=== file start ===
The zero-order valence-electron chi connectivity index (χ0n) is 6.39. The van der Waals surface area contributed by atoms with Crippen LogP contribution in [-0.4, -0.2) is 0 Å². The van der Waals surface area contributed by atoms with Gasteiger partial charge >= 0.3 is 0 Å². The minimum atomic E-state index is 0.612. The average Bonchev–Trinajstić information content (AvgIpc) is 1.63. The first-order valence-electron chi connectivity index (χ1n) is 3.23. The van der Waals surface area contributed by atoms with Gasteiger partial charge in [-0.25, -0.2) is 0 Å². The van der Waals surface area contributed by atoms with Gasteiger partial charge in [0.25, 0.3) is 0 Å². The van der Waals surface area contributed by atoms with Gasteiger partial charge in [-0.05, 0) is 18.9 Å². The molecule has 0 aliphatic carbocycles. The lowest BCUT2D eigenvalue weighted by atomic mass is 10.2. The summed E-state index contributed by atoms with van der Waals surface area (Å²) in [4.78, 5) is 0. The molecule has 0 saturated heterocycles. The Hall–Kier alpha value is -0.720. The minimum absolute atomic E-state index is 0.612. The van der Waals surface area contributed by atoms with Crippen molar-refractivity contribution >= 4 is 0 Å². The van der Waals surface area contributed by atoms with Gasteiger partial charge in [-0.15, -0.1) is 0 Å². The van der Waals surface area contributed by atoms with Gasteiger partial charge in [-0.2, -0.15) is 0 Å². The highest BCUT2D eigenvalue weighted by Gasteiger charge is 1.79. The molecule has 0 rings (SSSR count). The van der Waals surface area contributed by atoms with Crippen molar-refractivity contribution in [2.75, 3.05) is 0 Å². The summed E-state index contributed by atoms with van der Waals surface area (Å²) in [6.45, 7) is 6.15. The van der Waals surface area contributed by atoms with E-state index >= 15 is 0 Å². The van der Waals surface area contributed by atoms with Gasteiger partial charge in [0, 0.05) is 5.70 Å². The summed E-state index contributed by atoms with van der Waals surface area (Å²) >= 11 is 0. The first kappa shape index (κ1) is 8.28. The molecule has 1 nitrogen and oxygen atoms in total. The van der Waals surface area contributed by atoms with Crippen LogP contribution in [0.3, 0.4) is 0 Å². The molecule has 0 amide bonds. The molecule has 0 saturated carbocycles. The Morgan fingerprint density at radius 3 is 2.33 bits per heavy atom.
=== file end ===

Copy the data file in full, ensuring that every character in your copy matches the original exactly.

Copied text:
The zero-order valence-electron chi connectivity index (χ0n) is 6.39. The van der Waals surface area contributed by atoms with Crippen LogP contribution in [-0.4, -0.2) is 0 Å². The van der Waals surface area contributed by atoms with Gasteiger partial charge >= 0.3 is 0 Å². The minimum atomic E-state index is 0.612. The average Bonchev–Trinajstić information content (AvgIpc) is 1.63. The first-order valence-electron chi connectivity index (χ1n) is 3.23. The van der Waals surface area contributed by atoms with Gasteiger partial charge in [-0.25, -0.2) is 0 Å². The van der Waals surface area contributed by atoms with Gasteiger partial charge in [0.25, 0.3) is 0 Å². The van der Waals surface area contributed by atoms with Gasteiger partial charge in [-0.05, 0) is 18.9 Å². The molecule has 0 aliphatic carbocycles. The lowest BCUT2D eigenvalue weighted by atomic mass is 10.2. The summed E-state index contributed by atoms with van der Waals surface area (Å²) in [4.78, 5) is 0. The molecule has 0 saturated heterocycles. The Hall–Kier alpha value is -0.720. The minimum absolute atomic E-state index is 0.612. The van der Waals surface area contributed by atoms with Crippen molar-refractivity contribution >= 4 is 0 Å². The van der Waals surface area contributed by atoms with Gasteiger partial charge in [-0.15, -0.1) is 0 Å². The van der Waals surface area contributed by atoms with Gasteiger partial charge in [-0.2, -0.15) is 0 Å². The highest BCUT2D eigenvalue weighted by Gasteiger charge is 1.79. The molecule has 0 rings (SSSR count). The van der Waals surface area contributed by atoms with Crippen molar-refractivity contribution in [2.75, 3.05) is 0 Å². The summed E-state index contributed by atoms with van der Waals surface area (Å²) in [6.45, 7) is 6.15. The van der Waals surface area contributed by atoms with E-state index >= 15 is 0 Å². The van der Waals surface area contributed by atoms with Gasteiger partial charge in [0, 0.05) is 5.70 Å². The summed E-state index contributed by atoms with van der Waals surface area (Å²) >= 11 is 0. The first kappa shape index (κ1) is 8.28. The molecule has 1 nitrogen and oxygen atoms in total. The van der Waals surface area contributed by atoms with Crippen LogP contribution in [0.3, 0.4) is 0 Å². The molecule has 0 amide bonds. The molecule has 0 saturated carbocycles. The Morgan fingerprint density at radius 3 is 2.33 bits per heavy atom.